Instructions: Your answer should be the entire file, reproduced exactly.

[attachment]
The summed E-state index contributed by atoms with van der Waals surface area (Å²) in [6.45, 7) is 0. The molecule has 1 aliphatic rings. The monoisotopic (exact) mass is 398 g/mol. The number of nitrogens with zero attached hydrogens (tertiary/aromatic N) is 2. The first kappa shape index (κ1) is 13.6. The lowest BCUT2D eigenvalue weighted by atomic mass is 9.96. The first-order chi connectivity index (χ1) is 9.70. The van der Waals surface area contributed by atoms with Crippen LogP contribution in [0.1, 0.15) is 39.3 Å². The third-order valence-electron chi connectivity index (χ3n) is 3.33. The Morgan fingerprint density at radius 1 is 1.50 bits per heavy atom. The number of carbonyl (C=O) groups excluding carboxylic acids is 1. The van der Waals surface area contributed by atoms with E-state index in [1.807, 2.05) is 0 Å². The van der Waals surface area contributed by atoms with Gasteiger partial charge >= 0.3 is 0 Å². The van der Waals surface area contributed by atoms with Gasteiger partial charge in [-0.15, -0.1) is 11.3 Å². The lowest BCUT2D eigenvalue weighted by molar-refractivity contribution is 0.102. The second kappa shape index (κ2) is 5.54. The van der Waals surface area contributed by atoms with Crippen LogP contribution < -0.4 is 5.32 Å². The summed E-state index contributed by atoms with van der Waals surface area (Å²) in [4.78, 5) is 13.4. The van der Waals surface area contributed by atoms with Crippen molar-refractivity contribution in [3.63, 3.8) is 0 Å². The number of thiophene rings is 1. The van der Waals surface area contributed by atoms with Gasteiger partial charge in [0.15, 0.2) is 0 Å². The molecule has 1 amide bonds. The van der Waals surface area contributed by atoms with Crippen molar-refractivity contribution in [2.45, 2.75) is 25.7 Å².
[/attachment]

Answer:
The summed E-state index contributed by atoms with van der Waals surface area (Å²) in [6.45, 7) is 0. The molecule has 1 aliphatic rings. The monoisotopic (exact) mass is 398 g/mol. The number of nitrogens with zero attached hydrogens (tertiary/aromatic N) is 2. The first kappa shape index (κ1) is 13.6. The lowest BCUT2D eigenvalue weighted by atomic mass is 9.96. The first-order chi connectivity index (χ1) is 9.70. The van der Waals surface area contributed by atoms with Crippen LogP contribution in [0.1, 0.15) is 39.3 Å². The third-order valence-electron chi connectivity index (χ3n) is 3.33. The Morgan fingerprint density at radius 1 is 1.50 bits per heavy atom. The number of carbonyl (C=O) groups excluding carboxylic acids is 1. The van der Waals surface area contributed by atoms with E-state index in [1.807, 2.05) is 0 Å². The van der Waals surface area contributed by atoms with Gasteiger partial charge >= 0.3 is 0 Å². The van der Waals surface area contributed by atoms with Gasteiger partial charge in [-0.15, -0.1) is 11.3 Å². The lowest BCUT2D eigenvalue weighted by molar-refractivity contribution is 0.102. The second kappa shape index (κ2) is 5.54. The van der Waals surface area contributed by atoms with Crippen LogP contribution < -0.4 is 5.32 Å². The summed E-state index contributed by atoms with van der Waals surface area (Å²) in [4.78, 5) is 13.4. The van der Waals surface area contributed by atoms with Crippen molar-refractivity contribution in [3.63, 3.8) is 0 Å². The number of thiophene rings is 1. The van der Waals surface area contributed by atoms with Gasteiger partial charge in [0.15, 0.2) is 0 Å². The molecule has 1 amide bonds. The van der Waals surface area contributed by atoms with Crippen molar-refractivity contribution in [2.45, 2.75) is 25.7 Å².